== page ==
Magnesium for Heart Health

Studies have shown than more than half the population of all developed countries are deficient in Magnesium. Somewhere in this fact lays the link between the developed world and heart disease. It makes sense and magnesium, as the fourth most abundant nutrient in the body is especially important for heart health.

What does magnesium do?

Magnesium is a vital mineral that is responsible for many biochemical reactions throughout the human body that keep us functioning and alive. It is a powerful element that keeps muscles working, bones strong and nerves reacting as they need to. One thing that many do not know is that magnesium is responsible for keeping your heart beating as regularly as it does and thus also helping to maintain optimal blood pressure.

To maintain a healthy heart beat and rhythm magnesium is extremely important. Magnesium in the body plays a role in the transport system that carries electrolytes into the various cells. Electrolytes are also vital for managing how nerves and nerve endings work around the heart muscles and how they contract and expand. Without magnesium the heart would stop beating because the nerves that power it are starved of their energy.

Magnesium Research

While it is known there are many heart health benefits that are a result of optimal magnesium levels, more research is still needed. It is known that irregular heart beats are often a result of magnesium deficiencies but studies have yet to fully explain how much or how little is actually required to cause this and overcome it. It seems that everyone has a slightly different requirement in terms of magnesium levels.

Magnesium research is showing results in various areas that are linked to good heart health. For example, studies are showing that magnesium supplements can lower blood pressure thus taking pressure off the heart. Likewise, magnesium is known to relax and calm the body and supplementing can reduce stress and subsequent pressures on the heart. Studies have shown a definite link between hypertension and low magnesium levels.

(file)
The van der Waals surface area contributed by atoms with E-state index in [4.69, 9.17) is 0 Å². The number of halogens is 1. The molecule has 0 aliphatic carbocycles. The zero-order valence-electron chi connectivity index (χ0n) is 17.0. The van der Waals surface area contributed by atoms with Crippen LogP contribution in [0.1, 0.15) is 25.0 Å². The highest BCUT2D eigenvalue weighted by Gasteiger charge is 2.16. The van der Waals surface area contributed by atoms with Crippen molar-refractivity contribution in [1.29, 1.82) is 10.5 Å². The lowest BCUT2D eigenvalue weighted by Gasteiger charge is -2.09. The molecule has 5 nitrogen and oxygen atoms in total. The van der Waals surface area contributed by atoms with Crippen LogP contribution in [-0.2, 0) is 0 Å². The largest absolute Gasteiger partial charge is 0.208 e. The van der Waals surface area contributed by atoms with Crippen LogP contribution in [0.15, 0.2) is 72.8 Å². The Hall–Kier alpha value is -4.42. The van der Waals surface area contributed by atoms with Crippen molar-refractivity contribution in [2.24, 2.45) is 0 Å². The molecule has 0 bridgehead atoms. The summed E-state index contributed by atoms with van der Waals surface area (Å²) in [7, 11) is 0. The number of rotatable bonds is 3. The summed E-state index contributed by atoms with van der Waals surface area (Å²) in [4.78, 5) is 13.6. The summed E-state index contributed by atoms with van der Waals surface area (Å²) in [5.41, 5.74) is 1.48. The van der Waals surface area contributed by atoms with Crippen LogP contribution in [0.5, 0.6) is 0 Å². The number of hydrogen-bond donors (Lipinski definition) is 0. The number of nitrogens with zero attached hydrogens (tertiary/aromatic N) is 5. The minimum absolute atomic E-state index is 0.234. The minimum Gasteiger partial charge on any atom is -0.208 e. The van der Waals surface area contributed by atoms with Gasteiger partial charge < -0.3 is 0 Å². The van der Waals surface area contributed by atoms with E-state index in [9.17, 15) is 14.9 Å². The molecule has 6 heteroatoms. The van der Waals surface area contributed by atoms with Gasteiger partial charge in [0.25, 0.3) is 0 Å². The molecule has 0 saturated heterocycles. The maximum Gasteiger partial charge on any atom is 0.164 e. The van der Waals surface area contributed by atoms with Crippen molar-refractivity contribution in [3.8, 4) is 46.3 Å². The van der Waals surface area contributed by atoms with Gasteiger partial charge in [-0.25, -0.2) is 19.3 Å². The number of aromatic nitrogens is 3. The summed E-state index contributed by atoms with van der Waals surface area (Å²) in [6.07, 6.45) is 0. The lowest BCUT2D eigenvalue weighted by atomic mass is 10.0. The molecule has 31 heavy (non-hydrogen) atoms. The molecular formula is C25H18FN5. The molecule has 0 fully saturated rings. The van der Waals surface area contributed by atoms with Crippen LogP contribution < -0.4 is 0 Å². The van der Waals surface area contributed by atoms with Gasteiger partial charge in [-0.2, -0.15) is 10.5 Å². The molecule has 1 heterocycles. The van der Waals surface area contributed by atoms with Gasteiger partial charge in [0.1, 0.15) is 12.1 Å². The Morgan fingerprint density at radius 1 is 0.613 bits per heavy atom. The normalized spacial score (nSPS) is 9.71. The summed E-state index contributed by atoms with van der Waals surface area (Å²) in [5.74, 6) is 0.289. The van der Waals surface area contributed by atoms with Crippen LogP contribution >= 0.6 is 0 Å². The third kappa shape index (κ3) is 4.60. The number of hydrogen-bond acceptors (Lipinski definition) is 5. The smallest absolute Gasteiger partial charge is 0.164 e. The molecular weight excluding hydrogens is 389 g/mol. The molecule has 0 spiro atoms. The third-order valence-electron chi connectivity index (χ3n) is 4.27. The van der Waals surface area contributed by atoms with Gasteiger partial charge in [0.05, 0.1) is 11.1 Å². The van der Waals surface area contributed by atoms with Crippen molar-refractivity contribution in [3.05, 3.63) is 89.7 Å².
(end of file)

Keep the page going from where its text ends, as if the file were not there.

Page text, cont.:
How much magnesium for a healthier heart?

The amount of magnesium you need varies from person to person with age, gender, size and lifestyle being the most common differentiators. As a healthy adult you should have around 25 grams of magnesium stored in your body, most of this is found in your bones. The recommended daily allowance varies between 400 milligrams to men to just over 300 milligrams for women but as get older the RDA does increase very slightly.  Unfortunately, the RDA is very general and not a great indicator for optimal levels. A simple blood test will show if you are magnesium deficient or not.

As always, when considering any form of supplement, especially for heart health matters, it is always worthwhile consulting a professional medical practitioner. There can be cases of Magnesium overdose and Magnesium is not some miracle cure for heart problems.

Magnesium Information

For more everything you need to know about magnesium and magnesium supplements, check out our comprehensive information page here.

Magnesium Information


We’ve created a magnesium supplement with a combination of three types of highly absorbable magnesium at a therapeutic dose. Our magnesium comes as an easy to mix, great tasting powder to ensure optimal absorption. To learn more about our magnesium, check out the product page here.

Buy Magnesium


Ron Goedeke MD, BSc Hons MBChB, FNZCAM

Dr Ron Goedeke, specialises in alternative and functional medicine. He is a foundation member of the New Zealand college of Appearance medicine and has been a member of the American Academy of Anti-aging medicine since 1999. With over 20 years of experience in the anti-aging field, Dr Ron Goedeke is recognized as one of New Zealand’s leaders in this new and growing field of medicine.

Disclaimer: The information provided is for educational purposes only and does not constitute medical advice. Always seek the advice of your physician or qualified healthcare provider with any questions or concerns about your health. Never disregard or delay seeking medical advice because of something you have heard or read on this website.

Leave a comment

Please note, comments must be approved before they are published